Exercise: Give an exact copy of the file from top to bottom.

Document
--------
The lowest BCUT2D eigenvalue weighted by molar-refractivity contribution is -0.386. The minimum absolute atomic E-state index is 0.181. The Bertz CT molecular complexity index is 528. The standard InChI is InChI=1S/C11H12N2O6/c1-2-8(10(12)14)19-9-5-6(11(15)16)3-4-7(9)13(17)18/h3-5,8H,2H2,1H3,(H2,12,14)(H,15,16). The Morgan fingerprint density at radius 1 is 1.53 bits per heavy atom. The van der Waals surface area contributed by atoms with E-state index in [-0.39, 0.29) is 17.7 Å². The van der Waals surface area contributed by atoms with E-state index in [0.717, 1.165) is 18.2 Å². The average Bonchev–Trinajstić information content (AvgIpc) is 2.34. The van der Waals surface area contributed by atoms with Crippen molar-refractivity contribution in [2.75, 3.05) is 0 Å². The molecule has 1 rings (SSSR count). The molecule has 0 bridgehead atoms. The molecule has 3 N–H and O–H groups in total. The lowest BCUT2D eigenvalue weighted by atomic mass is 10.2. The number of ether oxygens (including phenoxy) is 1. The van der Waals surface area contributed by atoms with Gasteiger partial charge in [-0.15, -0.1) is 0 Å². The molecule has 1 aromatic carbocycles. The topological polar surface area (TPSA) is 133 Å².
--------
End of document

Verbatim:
The lowest BCUT2D eigenvalue weighted by molar-refractivity contribution is -0.386. The minimum absolute atomic E-state index is 0.181. The Bertz CT molecular complexity index is 528. The standard InChI is InChI=1S/C11H12N2O6/c1-2-8(10(12)14)19-9-5-6(11(15)16)3-4-7(9)13(17)18/h3-5,8H,2H2,1H3,(H2,12,14)(H,15,16). The Morgan fingerprint density at radius 1 is 1.53 bits per heavy atom. The van der Waals surface area contributed by atoms with E-state index in [-0.39, 0.29) is 17.7 Å². The van der Waals surface area contributed by atoms with E-state index in [0.717, 1.165) is 18.2 Å². The average Bonchev–Trinajstić information content (AvgIpc) is 2.34. The van der Waals surface area contributed by atoms with Crippen molar-refractivity contribution in [2.75, 3.05) is 0 Å². The molecule has 1 rings (SSSR count). The molecule has 0 bridgehead atoms. The molecule has 3 N–H and O–H groups in total. The lowest BCUT2D eigenvalue weighted by atomic mass is 10.2. The number of ether oxygens (including phenoxy) is 1. The van der Waals surface area contributed by atoms with Gasteiger partial charge in [-0.15, -0.1) is 0 Å². The molecule has 1 aromatic carbocycles. The topological polar surface area (TPSA) is 133 Å².